Pebble Mine Pseudo-Conspiracy Entraps EPA Retiree
Phil North Subpoenaed from Australia for Deposition in Farfetched Lawsuit
Washington, DC — In a wacky, only-in-Washington drama, a mine company charges a retired low-level U.S. Environmental Protection Agency worker with masterminding the demise of its multi-billion dollar copper scheme, according to Public Employees for Environmental Responsibility (PEER). Called Pebble Mine, the project would straddle – and critics fear jeopardize – the world’s richest sockeye salmon fishery.
The proposed Pebble Mine is on life support after EPA accepted a protest by local tribes and exercised its veto powers under the Clean Water Act to block a needed permit – only the 14th time EPA has used this veto power since the Act’s passage back in 1971. Pebble Limited Partnership (PLP) has filed three lawsuits against EPA, only one of which remains. It charges EPA with violating the Federal Advisory Committee Act for consulting with tribes, fishing and environmental groups about the mine’s impacts.
In essence, PLP contends that EPA’s veto stems from an illegal conspiracy. At its center PLP seeks to place Phil North, a well-regarded ecologist who retired from EPA in 2013. After he retired, Phil and his family planned to travel the world. In his long absence (and his understandable reluctance to get involved in either the PLP lawsuit or congressional hearings ginned up by the mine’s Republican supporters) he became the focal point of increasingly strained conspiracy theories.
Desperate for a legal victory, PLP tracked Phil down under to serve him with a subpoena for a deposition in DC. During nearly ten hours of questioning on March 30th and 31st, the company lawyers were unable to overcome the basic facts that –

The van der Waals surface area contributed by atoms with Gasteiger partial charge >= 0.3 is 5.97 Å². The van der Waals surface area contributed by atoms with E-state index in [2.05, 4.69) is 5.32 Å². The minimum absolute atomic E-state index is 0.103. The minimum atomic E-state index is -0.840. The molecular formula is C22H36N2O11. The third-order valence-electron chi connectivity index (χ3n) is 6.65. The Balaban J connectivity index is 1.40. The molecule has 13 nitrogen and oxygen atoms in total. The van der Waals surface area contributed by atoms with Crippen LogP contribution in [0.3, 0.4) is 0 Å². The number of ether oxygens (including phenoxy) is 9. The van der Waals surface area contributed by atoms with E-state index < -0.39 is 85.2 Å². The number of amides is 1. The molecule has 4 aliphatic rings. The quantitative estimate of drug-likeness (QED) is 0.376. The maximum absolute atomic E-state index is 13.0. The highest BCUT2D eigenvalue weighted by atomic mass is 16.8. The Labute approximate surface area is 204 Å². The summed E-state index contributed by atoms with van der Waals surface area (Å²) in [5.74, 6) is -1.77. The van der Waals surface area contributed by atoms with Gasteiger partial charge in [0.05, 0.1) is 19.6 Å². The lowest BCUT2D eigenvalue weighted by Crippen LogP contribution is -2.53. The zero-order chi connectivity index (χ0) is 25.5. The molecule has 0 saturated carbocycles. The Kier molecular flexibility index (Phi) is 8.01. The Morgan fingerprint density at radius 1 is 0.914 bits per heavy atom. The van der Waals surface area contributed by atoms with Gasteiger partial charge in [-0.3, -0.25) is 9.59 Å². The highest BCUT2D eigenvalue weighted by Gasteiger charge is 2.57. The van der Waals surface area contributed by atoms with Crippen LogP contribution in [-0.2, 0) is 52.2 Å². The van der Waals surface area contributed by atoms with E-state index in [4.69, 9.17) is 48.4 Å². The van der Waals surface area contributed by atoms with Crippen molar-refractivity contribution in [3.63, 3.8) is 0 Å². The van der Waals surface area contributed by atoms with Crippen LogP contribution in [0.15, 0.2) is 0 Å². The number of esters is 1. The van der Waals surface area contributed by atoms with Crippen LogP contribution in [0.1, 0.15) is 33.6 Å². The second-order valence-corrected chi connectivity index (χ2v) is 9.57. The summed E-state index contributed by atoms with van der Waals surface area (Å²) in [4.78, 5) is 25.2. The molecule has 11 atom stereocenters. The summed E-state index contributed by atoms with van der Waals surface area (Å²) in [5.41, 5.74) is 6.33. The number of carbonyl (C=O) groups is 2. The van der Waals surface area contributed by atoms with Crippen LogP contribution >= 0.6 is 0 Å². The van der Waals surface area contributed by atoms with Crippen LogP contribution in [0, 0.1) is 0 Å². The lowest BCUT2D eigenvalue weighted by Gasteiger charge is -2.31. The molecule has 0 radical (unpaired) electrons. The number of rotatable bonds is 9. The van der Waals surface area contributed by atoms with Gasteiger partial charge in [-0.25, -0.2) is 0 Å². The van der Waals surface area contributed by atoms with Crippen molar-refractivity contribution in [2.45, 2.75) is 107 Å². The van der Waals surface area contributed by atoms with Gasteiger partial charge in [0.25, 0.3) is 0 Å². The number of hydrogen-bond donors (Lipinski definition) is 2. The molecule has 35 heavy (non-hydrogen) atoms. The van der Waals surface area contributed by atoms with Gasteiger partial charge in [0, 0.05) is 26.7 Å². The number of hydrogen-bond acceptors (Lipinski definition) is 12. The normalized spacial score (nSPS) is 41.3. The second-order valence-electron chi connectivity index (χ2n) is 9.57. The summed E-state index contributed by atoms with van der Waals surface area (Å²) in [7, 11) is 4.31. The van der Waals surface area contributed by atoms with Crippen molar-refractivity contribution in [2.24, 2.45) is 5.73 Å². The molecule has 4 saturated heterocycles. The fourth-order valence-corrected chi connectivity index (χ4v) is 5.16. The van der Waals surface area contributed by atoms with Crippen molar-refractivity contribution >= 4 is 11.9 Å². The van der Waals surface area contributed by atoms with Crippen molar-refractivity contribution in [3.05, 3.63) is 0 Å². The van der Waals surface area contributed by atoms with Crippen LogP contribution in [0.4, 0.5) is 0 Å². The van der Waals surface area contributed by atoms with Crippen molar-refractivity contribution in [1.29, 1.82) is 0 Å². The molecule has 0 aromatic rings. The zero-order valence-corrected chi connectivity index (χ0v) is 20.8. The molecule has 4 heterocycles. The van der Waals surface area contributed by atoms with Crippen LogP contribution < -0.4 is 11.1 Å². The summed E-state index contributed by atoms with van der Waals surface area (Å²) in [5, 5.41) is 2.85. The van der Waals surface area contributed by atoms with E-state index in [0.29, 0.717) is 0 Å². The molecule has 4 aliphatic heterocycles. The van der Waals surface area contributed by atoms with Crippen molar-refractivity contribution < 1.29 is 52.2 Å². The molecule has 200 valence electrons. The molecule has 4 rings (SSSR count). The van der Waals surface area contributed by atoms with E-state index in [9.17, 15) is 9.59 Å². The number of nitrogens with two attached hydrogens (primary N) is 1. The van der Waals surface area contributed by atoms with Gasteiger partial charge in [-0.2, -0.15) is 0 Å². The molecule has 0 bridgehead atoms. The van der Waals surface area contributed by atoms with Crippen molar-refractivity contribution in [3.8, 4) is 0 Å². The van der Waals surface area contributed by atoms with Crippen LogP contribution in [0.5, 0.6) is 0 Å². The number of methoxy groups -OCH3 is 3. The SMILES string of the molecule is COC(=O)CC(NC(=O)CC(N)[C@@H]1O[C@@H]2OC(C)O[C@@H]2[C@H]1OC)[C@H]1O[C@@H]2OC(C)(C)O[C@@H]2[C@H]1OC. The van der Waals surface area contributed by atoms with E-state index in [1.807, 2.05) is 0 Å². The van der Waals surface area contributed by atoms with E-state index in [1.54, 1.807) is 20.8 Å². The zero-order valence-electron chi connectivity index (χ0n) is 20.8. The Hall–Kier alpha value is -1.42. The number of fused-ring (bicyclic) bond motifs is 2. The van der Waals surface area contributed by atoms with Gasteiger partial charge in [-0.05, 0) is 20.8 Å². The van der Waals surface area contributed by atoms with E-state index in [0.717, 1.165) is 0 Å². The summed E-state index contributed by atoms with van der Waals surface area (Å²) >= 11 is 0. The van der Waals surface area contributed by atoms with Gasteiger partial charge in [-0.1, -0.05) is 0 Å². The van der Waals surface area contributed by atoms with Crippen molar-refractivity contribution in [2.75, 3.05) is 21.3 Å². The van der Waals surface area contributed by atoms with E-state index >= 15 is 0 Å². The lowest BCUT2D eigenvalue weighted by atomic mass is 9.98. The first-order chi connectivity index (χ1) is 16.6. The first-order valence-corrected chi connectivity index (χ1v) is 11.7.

- North left EPA months before the veto decision was made;
- He operated from a one-person office in remote Soldotna, nowhere close, either geographically or hierarchically, to EPA decision-makers; and
- The EPA decision was based on a massive three-year, twice-peer reviewed scientific watershed assessment involving thousands of public comments.
“Phil North, the ‘Ecologist Who Came in from the Cold,’ is simply a pawn in a high-stakes corporate-political game,” stated PEER Executive Director Jeff Ruch whose organization is now part of North’s legal team and today posted the deposition transcripts. “Phil is the unlikeliest Rasputin ever cast.”
In fact, North was in contact with local tribes since it was his job to make sure they were in the loop on all regional mining projects. The Pebble Mine was slated to be in the headwaters of Bristol Bay, Alaska, home to the world’s largest salmon run. Local tribes and others oppose the mine in large part because they are concerned that acid mine drainage, heavy metals, and massive chemical discharges could devastate fishing upon which their entire culture is dependent.
The silliness will continue as the House Committee on Science, Space and Technology subpoenaed North to submit to further questioning by Republican staff on April 14.
“It should concern every public servant and citizen that Phil North is being targeted for harassment solely for doing his job,” added Ruch, noting that even former U.S. Sen. Ted Stevens called Pebble “the wrong mine for the wrong place.” “Our job is to help him return to his family, who are currently in Indonesia, as soon as possible and escape any further entanglement in this ugly and utterly ridiculous legal charade.”